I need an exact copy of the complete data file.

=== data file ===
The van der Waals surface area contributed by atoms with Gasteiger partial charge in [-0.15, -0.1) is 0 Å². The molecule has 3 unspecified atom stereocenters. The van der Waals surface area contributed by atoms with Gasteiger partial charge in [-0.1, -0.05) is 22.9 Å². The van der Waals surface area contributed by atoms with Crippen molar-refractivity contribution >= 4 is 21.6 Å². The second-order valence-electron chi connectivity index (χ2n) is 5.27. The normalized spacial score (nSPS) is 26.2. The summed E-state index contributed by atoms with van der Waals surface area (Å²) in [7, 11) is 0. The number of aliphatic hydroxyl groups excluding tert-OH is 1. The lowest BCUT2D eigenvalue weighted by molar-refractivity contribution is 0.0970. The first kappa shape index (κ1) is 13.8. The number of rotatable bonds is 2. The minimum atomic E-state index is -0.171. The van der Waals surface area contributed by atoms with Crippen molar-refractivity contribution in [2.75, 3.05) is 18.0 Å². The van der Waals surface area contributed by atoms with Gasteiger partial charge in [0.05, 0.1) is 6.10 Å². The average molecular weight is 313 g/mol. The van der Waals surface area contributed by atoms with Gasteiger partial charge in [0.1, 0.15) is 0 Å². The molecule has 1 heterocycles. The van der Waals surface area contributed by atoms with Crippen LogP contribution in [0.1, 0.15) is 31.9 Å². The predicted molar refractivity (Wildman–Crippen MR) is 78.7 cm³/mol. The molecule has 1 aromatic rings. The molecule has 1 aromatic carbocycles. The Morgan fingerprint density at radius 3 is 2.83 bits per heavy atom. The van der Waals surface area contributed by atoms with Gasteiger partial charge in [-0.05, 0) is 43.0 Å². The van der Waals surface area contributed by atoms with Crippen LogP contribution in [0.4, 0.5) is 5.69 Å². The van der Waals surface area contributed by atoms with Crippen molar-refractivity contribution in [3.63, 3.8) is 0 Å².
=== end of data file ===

The van der Waals surface area contributed by atoms with Gasteiger partial charge in [-0.15, -0.1) is 0 Å². The molecule has 3 unspecified atom stereocenters. The van der Waals surface area contributed by atoms with Gasteiger partial charge in [-0.1, -0.05) is 22.9 Å². The van der Waals surface area contributed by atoms with Crippen molar-refractivity contribution >= 4 is 21.6 Å². The second-order valence-electron chi connectivity index (χ2n) is 5.27. The normalized spacial score (nSPS) is 26.2. The summed E-state index contributed by atoms with van der Waals surface area (Å²) in [7, 11) is 0. The number of aliphatic hydroxyl groups excluding tert-OH is 1. The lowest BCUT2D eigenvalue weighted by molar-refractivity contribution is 0.0970. The first kappa shape index (κ1) is 13.8. The number of rotatable bonds is 2. The minimum atomic E-state index is -0.171. The van der Waals surface area contributed by atoms with Crippen molar-refractivity contribution in [2.75, 3.05) is 18.0 Å². The van der Waals surface area contributed by atoms with Gasteiger partial charge in [0.05, 0.1) is 6.10 Å². The average molecular weight is 313 g/mol. The van der Waals surface area contributed by atoms with Gasteiger partial charge in [0.1, 0.15) is 0 Å². The molecule has 1 heterocycles. The van der Waals surface area contributed by atoms with Crippen LogP contribution in [0.1, 0.15) is 31.9 Å². The predicted molar refractivity (Wildman–Crippen MR) is 78.7 cm³/mol. The molecule has 1 aromatic rings. The molecule has 1 aromatic carbocycles. The Morgan fingerprint density at radius 3 is 2.83 bits per heavy atom. The van der Waals surface area contributed by atoms with Gasteiger partial charge in [-0.05, 0) is 43.0 Å². The van der Waals surface area contributed by atoms with Crippen LogP contribution in [0.4, 0.5) is 5.69 Å². The van der Waals surface area contributed by atoms with Crippen molar-refractivity contribution in [3.63, 3.8) is 0 Å².